Trauma Bonding

Trauma Bonding

This article has been medically reviewed by our content partner Dr. Robin Bryman

Trauma bonding is a common condition among narcissistic abuse survivors and their abusers. Thanks to an ongoing cycle of intermittent reinforcement, many survivors of toxic relationships go through this, much like kidnapping victims and hostages do.

Trauma bonding is often a bigger issue for people who also grew up in toxic and abusive homes, partially just because it feels like “normal” to them.

As Warwick Middleton said, “The capacity for dissociation enables the young child to exercise their innate life-sustaining need for attachment in spite of the fact that principal attachment figures are also principal abusers.”

What is Trauma Bonding?

Trauma bonding is often used interchangeably for the term Stockholm Syndrome.

“In 1973, Jan Erik Olsson walked into a small bank in Stockholm, Sweden, brandishing a gun, wounding a police officer, and taking three women and one man hostage,” writes Rachel Lloyd. “During negotiations, Olsson demanded money, a getaway vehicle, and that his friend Clark Olofsson, a man with a long criminal history, be brought to the bank. The police allowed Olofsson to join his friend and together they held the four hostages captive in a bank vault for six days.”

Lloyd continues: “During their captivity, the hostages at times were attached to snare traps around their necks, likely to kill them in the event that the police attempted to storm the bank. The hostages grew increasingly afraid and hostile toward the authorities trying to win their release and even actively resisted various rescue attempts. Afterward, they refused to testify against their captors, and several continued to stay in contact with the hostage-takers, who were sent to prison. Their resistance to outside help and their loyalty toward their captors was puzzling, and psychologists began to study the phenomenon in this and other hostage situations. The expression of positive feelings toward the captor and negative feelings toward those on the outside trying to win their release became known as Stockholm syndrome.”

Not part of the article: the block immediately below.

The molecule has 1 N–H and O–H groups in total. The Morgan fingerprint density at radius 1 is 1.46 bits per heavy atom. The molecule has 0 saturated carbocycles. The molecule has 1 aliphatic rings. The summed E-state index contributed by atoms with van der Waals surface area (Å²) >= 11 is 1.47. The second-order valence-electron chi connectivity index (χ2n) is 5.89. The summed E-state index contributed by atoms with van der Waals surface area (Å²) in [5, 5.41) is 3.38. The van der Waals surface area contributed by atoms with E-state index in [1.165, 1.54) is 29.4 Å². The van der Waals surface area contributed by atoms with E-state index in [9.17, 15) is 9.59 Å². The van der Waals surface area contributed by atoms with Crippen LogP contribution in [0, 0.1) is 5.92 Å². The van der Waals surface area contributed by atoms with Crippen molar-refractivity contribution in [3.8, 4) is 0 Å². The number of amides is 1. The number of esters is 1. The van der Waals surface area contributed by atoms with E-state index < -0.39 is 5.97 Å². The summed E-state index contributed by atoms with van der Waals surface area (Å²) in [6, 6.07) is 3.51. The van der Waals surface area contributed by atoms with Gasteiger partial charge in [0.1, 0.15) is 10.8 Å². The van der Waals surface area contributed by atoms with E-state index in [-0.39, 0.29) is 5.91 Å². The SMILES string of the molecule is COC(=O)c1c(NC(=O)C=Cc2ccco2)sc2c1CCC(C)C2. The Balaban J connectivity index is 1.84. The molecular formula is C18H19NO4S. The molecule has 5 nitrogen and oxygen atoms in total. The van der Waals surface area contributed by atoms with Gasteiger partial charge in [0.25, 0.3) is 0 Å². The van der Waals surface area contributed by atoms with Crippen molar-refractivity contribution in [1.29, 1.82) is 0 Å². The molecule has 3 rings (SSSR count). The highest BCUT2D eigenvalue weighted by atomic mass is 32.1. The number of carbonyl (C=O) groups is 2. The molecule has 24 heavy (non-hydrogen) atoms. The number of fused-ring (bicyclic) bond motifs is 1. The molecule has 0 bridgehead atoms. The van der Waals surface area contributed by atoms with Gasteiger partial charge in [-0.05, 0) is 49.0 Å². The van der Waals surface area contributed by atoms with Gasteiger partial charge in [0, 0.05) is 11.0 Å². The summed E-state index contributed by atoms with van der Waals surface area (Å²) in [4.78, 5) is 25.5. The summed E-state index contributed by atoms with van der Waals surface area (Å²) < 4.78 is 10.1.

Similar to Stockholm Syndrome, it’s a condition that causes abuse victims to develop a psychological dependence on the narcissist as a survival strategy during abuse. Of course, this makes recovering from a toxic relationship significantly more difficult than it might otherwise be. While bonding is normal in healthy relationships, trauma bonding is a sort of toxic version of this that results in an abusive relationship – verbal, physical, or otherwise.

What does trauma bonding feel like?

Trauma bonding is the feeling of being addicted to a person. And it literally causes you to become almost physically addicted, due to the ongoing cycle of intermittent reinforcement. You are fighting a battle within yourself and it turns out that your own body is sort of against you on this one. The cognitive dissonance and the feeling of addiction are what lead us to stay with a narcissist in a toxic relationship even when we logically know better.

“Many survivors have such profound deficiencies in self-protection that they can barely imagine themselves in a position of agency or choice,” writes Judith Lewis Herman. “The idea of saying no to the emotional demands of a parent, spouse, lover, or authority figure may be practically inconceivable. Thus, it is not uncommon to find adult survivors who continue to minister to the needs of those who once abused them and who continue to permit major intrusions without boundaries or limits. Adult survivors may nurse their abusers in illness, defend them in adversity, and even, in extreme cases, continue to submit to their sexual demands.”

This video explains how trauma bonding directly affects our decision-making ability and why it causes it to feel so hard to let go and move forward from a toxic relationship.